The Strange Ride of Rudyard Kipling: His Life and Works
The title of Angus Wilson’s long-awaited exploration of Kipling’s life and works is well chosen by an author who himself is a novelist, a searching critic, and an intelligent traveler who knows India and has his own early “colonial” connection with South Africa. Kipling’s “ride” was indeed an exotic one, not only because of a childhood and youth passed between India and England, his sojourns in the United States, South Africa, and, later on, his habit of wintering in Cape Town and in France; but because of the restlessness of his eye and temper. As with many Victorian Englishmen, his mind was the explorer’s: in his middle years it also opened outposts in history, in Roman Britain and Christian Antioch, but also in his clinical studies of illness—illness itself being an inexorable country we are bound to know: its scenery was psychosomatic. Like many of the colonizing kind he became more gaudily English than the English in the sense that Englishness became an extra conscience and a personal cause. That cause was Kim’s, whose passionate cry “Who is Kim?” indicates Kipling’s similar search for an identity within a caste.
The main outline of Kipling’s ride has been established with authority by Charles Carrington, and Angus Wilson acknowledges that debt. He has elaborated the story in lively detail by his own researches, interviews, an exhaustive reading of the works, and his own speculations. The result is a very full and clever book. It shows Kipling as he grows and changes through the phases of his life—Wilson really does succeed in the always difficult task of domesticating the man in the circumstances and fantasies of his daily life and times. If the manner is personal and diffuse, and the narrative circuitous as it moves forward and then goes back to reconsider, this is the habit of a gifted and serious talker. Mr. Wilson is outspoken when he finds Kipling dropping into vulgarity, sentimentality, overdramatizing, or covering up; yet he confesses to a sneaking feeling for Kipling’s philistinism even when he is most fervent in his admiration for the artist and craftsman. He puts Kipling’s imperial afflatus in historical perspective, as he deplores the novelist’s sneers at “the long-haired liberal intellectuals.” Kipling was a hero-worshiper of men of action, especially common soldiers; but he could not match them.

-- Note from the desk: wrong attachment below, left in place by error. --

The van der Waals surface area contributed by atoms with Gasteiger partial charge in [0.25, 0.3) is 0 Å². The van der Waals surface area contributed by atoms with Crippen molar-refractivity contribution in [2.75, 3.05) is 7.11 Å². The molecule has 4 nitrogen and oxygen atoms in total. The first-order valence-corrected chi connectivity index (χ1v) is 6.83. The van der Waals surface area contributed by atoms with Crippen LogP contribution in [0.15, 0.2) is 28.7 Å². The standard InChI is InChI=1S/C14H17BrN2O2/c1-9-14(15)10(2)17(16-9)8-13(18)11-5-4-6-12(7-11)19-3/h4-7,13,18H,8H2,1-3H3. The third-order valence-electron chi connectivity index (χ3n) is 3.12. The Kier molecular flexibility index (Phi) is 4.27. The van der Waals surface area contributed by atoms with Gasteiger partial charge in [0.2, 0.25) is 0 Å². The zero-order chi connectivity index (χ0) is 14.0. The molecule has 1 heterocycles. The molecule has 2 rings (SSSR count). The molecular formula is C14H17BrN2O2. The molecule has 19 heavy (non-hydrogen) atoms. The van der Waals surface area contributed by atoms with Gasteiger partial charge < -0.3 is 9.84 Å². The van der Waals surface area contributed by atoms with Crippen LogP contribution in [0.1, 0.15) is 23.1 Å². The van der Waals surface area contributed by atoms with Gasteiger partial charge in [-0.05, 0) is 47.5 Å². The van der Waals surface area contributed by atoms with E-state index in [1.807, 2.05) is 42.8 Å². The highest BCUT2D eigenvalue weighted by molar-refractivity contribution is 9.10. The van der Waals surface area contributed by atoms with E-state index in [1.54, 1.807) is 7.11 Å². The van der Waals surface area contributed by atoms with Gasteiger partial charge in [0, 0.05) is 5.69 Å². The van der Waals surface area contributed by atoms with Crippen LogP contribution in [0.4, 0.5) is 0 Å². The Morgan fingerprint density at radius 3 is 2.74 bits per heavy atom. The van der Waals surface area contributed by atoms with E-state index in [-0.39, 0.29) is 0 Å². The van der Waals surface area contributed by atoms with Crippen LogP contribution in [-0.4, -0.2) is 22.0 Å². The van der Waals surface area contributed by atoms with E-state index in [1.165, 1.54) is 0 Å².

His lasting attraction as a writer is his gift of conveying the magical. It springs from his childhood in Bombay and Lahore, and he never lost it entirely. Even the offensive belief in the supremacy of the white race is a form of projected moral magic, a boyish fantasy perverted by an adult. Kipling worshiped children, and easily and seriously abandoned himself to their private minds. For him, as Wilson says, children create a vast world of magical explorations within a small space as they make their maps of “hazards and delights.” He saw childhood as…
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